No sector is safe from digital disruption – just ask the taxi industry following the unstoppable rise of Uber as its competitor. Now white-collar professions such as accounting, banking, financial advising and even the legal profession are considered vulnerable to digital competitors. How can you help your business survive digital disruption, or better yet, become a digital disruptor itself?
1. See disruption as an opportunity for entrepreneurs
Don’t view digital disruption as a closed door for your business. “Human beings have unlimited wants and desires,” says Robert Tercek, a United States-based digital media consultant. “What we have to do is create new opportunities for some entrepreneur to come along and create a new ‘want’. Our capacity to invent new desires is unlimited, and robots can’t do that – that will never be automated.”
2. Retrain your workforce
Instead of trying to recover lost jobs, we should be retraining our workforce and freeing labour to migrate quickly to the new jobs, says Tercek.
“Every company will become a software company, and every industry will be instrumented and measured,” he predicts. “The first companies to adopt this will get an advantage, and start to get good at this and develop the internal skills.
“Other companies will defer the investment, or say this is not their expertise. Those companies won’t go out of business overnight, but they will become less relevant. They may be mainstream today, but they are going to get moved to the periphery,” he says. “The number of hours that people spend in digital environments continues to go up every single year. We now spend more than 10 hours a day in front of digital screens.”
3. Get close to your customers
Megan Brownlow, the editor of PwC’s Australian Entertainment & Media Outlook, thinks part of the solution to digital disruption is to ensure that your business is as close to your customers as it can be. This lets you both deliver the experience that will keep your customers loyal, and also to learn from your clients.
“We are moving away from a products-based economy to a services-based economy,” she explains. “And if you think about all these amazing new sharing platforms, they are often about better customer service. And that’s not just being polite to customers, it is absolutely giving customers what they really want.”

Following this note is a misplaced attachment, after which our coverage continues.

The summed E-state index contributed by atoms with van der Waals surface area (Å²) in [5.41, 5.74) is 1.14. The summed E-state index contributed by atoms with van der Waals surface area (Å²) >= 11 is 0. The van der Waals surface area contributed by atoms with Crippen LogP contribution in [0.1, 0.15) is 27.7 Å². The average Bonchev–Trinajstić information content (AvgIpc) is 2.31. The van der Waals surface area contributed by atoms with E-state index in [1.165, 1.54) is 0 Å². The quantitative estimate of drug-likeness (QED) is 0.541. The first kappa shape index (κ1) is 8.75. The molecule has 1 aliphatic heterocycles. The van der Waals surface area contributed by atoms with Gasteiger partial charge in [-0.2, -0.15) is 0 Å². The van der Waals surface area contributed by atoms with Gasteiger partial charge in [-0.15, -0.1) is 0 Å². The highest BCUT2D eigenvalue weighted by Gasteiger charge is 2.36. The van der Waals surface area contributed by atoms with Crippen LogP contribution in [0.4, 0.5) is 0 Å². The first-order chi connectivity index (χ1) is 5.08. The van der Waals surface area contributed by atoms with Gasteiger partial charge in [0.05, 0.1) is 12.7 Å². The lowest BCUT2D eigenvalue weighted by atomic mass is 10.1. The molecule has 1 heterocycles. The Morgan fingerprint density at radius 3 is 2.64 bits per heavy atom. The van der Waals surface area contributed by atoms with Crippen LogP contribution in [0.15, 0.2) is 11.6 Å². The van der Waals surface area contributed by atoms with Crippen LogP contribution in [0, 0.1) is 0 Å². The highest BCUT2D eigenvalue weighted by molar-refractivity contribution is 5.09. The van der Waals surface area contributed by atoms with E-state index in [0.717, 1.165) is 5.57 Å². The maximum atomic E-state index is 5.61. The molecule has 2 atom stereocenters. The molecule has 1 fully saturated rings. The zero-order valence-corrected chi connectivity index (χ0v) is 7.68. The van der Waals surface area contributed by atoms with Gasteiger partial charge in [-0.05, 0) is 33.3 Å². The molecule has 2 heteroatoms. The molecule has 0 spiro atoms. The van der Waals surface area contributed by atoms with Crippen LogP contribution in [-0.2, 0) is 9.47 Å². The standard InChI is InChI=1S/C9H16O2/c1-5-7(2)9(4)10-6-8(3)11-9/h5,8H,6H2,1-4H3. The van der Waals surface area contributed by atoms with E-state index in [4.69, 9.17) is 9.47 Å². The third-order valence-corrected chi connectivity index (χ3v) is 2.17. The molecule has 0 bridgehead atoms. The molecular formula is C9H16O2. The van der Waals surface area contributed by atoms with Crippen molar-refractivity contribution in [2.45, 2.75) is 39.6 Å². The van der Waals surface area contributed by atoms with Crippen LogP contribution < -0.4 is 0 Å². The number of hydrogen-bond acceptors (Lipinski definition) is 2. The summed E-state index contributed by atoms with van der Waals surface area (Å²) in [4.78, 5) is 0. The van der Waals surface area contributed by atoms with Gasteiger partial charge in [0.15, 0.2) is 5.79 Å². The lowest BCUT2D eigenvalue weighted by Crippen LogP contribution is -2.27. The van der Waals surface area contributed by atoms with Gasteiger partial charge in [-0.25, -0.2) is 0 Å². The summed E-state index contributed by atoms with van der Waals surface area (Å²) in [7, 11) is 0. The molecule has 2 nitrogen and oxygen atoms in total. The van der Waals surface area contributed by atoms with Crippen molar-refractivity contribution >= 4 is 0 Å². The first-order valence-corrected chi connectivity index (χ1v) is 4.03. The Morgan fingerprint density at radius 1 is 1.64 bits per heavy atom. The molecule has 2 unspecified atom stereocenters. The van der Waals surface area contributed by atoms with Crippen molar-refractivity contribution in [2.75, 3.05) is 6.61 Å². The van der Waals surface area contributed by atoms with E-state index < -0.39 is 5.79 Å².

Getting to know customers better can lead to new opportunities. While digital disruption has seen the death of some of the big discount-oriented bookstores, says Brownlow, some new, small bookshops are doing quite well.
“They are diversifying along a literary theme and into other products as well,” she explains, citing the example of Urchin Books in Marrickville, in Sydney’s inner west. “It has new books and old books, but also a bunch of literary-themed toys and jewellery and handbags,” Brownlow says.
It’s not so much that the book industry is dying – it is changing. “Writers’ festivals are growing every year and hard-copy book sales are growing at writers’ festivals. So I think that the longevity issue for some businesses might seem like a real constraint, but it shouldn’t,” says Brownlow.
4. Invest in data-driven marketing
Marketing must be properly resourced for a business to succeed. Consumers now have an abundant choice of products, so marketers need access to data that helps them make the right decisions about reaching the right customers.
“Your marketing has to be data-driven,” Brownlow says. “What that means in a practical sense is a combination of data sets that also includes a business’s own data, which might sit in their CRM [customer relationship management] systems, in combination with data from external parties like media companies.
“It is a more granular, sophisticated view of consumers that is going to drive marketing efforts of the future, because consumers have so much more choice.”
5. Build a culture of innovation
Allan Burdekin, director of industry development at Optus, believes any business’s success in the digitally disrupted age will in part depend on its ability to think like a disrupter. And that means building a culture of innovation.
6. Realise disruption is inevitable
Realising that disruption is inevitable, many of Australia’s banks have decided they’re better off if they’re the ones doing the disrupting. Several banks are backing the financial-tech start-up hub Stone & Chalk, while Westpac has invested in disruptive peer-to-peer lender SocietyOne.
One bank that stands out is NAB. In 2009 it launched the UBank online bank, which operates no branches, and it has used social media to recruit customers. Today, UBank holds $15.7 billion of customer deposits and is driving NAB’s growth into new market segments. It is also a testbed for new ideas such as being the first bank to allow 100 point ID verification purely online.
7. Don’t be like Kodak
A ‘Kodak moment’ was the phrase once used to describe a scene worth saving for posterity. Now it might describe the moment a market leader slides into disruption-driven irrelevancy.
Eastman Kodak, the camera maker and photographic film developer, was dealt a killer blow by digital photography which, ironically, it had also invented. The former photographic giant entered into bankruptcy in 2012, and has since emerged as a much smaller company.